H.J.Res. 21 (104th): Proposing an amendment to the Constitution of the United States to provide for budgetary reform by requiring the reduction of the deficit, a balanced Federal budget, and the repayment of the national debt.

Jan 04, 1995 (104th Congress, 1995–1996)
Died (Referred to Committee)
Wayne Allard
Representative for Colorado's 4th congressional district
Read Text »
Last Updated
Jan 04, 1995
3 pages
Related Bills
H.J.Res. 1 (Related)
Balanced Budget Amendment

Passed House, Failed Senate
Jun 06, 1996


This resolution was introduced on January 4, 1995, in a previous session of Congress, but was not enacted.

Introduced Jan 04, 1995
Referred to Committee Jan 04, 1995

No summaries available.


House Judiciary

The committee chair determines whether a resolution will move past the committee stage.

Primary Source

THOMAS.gov (The Library of Congress)

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H.J.Res. stands for House joint resolution.

A joint resolution is often used in the same manner as a bill. If passed by both the House and Senate in identical form and signed by the president, it becomes a law. Joint resolutions are also used to propose amendments to the Constitution.

The resolution’s title was written by its sponsor.

GovTrack’s Bill Summary

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Library of Congress Summary

The summary below was written by the Congressional Research Service, which is a nonpartisan division of the Library of Congress.

Constitutional Amendment - Directs the President, beginning with FY 1997 or the first fiscal year after ratification, whichever is later, to submit a budget of revenues and outlays to Congress. Requires the Congress to adopt a budget that reduces the deficit existing the year prior to ratification by not less than 16.7 percent per year in order to balance the budget within six fiscal years.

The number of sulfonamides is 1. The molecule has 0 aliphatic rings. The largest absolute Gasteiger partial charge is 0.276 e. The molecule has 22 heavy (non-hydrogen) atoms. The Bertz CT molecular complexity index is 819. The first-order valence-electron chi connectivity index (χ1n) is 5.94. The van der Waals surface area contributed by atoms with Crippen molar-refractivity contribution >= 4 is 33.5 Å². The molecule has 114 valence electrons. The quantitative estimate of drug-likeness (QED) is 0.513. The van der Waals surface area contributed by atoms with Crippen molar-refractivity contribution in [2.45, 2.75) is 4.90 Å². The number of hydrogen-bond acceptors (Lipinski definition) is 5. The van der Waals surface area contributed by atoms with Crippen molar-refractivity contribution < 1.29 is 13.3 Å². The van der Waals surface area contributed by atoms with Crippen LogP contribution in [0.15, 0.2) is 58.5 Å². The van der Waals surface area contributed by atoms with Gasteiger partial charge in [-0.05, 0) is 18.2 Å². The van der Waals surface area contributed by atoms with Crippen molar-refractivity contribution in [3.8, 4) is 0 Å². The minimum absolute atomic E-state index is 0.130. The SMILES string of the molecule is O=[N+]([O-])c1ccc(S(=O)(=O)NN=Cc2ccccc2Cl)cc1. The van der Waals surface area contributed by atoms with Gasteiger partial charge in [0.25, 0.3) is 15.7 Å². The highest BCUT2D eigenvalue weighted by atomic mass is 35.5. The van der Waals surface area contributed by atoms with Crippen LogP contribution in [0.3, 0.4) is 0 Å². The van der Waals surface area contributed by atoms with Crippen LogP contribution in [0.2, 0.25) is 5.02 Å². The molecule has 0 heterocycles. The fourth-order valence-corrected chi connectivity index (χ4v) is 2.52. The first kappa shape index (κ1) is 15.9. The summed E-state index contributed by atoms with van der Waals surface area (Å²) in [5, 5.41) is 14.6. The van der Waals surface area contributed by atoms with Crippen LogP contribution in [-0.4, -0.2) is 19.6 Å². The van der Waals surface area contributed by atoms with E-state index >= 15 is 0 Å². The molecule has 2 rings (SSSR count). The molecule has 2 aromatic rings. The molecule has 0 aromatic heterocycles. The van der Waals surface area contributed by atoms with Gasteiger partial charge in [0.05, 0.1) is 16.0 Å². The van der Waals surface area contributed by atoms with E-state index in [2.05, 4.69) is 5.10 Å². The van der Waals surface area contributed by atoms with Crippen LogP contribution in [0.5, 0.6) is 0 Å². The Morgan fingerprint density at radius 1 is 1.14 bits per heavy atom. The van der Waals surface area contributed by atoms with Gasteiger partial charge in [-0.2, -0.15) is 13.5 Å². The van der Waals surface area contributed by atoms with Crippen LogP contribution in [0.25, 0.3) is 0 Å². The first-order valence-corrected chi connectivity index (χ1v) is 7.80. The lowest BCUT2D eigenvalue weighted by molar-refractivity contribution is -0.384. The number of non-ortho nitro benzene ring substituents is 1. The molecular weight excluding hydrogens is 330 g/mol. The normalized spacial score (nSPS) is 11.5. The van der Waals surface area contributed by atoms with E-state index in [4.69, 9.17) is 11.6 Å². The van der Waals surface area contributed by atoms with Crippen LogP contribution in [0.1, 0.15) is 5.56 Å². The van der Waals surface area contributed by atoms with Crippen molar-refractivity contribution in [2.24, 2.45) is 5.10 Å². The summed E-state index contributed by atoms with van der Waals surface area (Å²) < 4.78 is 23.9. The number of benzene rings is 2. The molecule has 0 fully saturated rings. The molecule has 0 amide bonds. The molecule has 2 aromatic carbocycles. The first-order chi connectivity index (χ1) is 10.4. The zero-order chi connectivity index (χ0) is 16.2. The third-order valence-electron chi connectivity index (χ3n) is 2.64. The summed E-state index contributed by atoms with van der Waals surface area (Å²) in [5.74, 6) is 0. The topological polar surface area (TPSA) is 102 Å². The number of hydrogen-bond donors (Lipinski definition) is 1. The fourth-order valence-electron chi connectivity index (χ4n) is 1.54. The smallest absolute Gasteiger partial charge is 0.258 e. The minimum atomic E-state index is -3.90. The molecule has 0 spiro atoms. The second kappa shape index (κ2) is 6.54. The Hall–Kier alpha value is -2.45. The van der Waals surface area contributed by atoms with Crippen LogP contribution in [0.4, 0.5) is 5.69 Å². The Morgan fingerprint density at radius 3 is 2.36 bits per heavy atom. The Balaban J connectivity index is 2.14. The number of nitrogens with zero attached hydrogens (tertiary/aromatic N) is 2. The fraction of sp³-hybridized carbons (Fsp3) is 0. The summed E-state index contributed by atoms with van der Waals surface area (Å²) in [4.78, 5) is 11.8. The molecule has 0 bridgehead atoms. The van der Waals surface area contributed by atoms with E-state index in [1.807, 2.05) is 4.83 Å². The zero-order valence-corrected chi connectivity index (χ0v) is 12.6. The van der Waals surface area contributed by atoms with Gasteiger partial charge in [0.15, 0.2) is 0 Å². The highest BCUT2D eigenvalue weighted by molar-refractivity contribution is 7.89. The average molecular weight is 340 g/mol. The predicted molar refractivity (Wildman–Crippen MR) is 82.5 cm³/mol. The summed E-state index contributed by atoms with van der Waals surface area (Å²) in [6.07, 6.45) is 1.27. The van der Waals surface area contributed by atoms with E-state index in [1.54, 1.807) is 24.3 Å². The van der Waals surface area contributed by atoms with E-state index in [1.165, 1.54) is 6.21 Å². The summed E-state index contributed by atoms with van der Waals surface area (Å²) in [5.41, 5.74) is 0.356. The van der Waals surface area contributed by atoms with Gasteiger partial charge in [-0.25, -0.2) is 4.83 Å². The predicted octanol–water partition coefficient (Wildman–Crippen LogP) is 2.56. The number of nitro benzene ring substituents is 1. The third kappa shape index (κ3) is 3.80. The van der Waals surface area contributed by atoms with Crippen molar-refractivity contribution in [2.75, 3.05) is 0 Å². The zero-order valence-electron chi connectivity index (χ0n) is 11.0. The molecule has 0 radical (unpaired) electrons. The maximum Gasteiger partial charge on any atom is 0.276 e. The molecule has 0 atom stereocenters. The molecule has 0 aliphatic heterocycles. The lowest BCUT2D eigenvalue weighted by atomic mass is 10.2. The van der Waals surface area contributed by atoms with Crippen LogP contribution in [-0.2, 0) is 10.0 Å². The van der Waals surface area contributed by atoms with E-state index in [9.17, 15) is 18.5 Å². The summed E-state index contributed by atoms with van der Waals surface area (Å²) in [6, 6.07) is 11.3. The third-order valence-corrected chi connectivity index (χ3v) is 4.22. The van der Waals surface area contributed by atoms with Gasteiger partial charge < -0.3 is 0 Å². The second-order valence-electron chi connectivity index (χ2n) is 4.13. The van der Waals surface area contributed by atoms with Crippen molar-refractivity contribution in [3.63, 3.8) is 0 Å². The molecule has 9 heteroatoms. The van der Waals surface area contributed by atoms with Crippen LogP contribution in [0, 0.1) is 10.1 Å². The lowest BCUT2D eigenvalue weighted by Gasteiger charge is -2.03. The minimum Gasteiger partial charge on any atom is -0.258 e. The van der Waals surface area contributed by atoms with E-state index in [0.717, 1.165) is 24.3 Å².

Requires a balanced budget by the seventh year after ratification.
Requires, beginning with the seventh year, that revenues exceed outlays in order to provide for the reduction of the outstanding gross Federal debt.
Requires the reduction to amortize the debt over the next 24 years in order to repay the entire debt by the end of the 30th year after ratification.
Allows the waiver of aforementioned requirements when a declaration of war is in effect.
Prohibits a bill that increases revenues from becoming law unless approved by a majority roll call vote in both Houses. Directs the Congress to review revenues on a quarterly basis and make adjustments to comply with this Act.

House Republican Conference Summary

The summary below was written by the House Republican Conference, which is the caucus of Republicans in the House of Representatives.

No summary available.

House Democratic Caucus Summary

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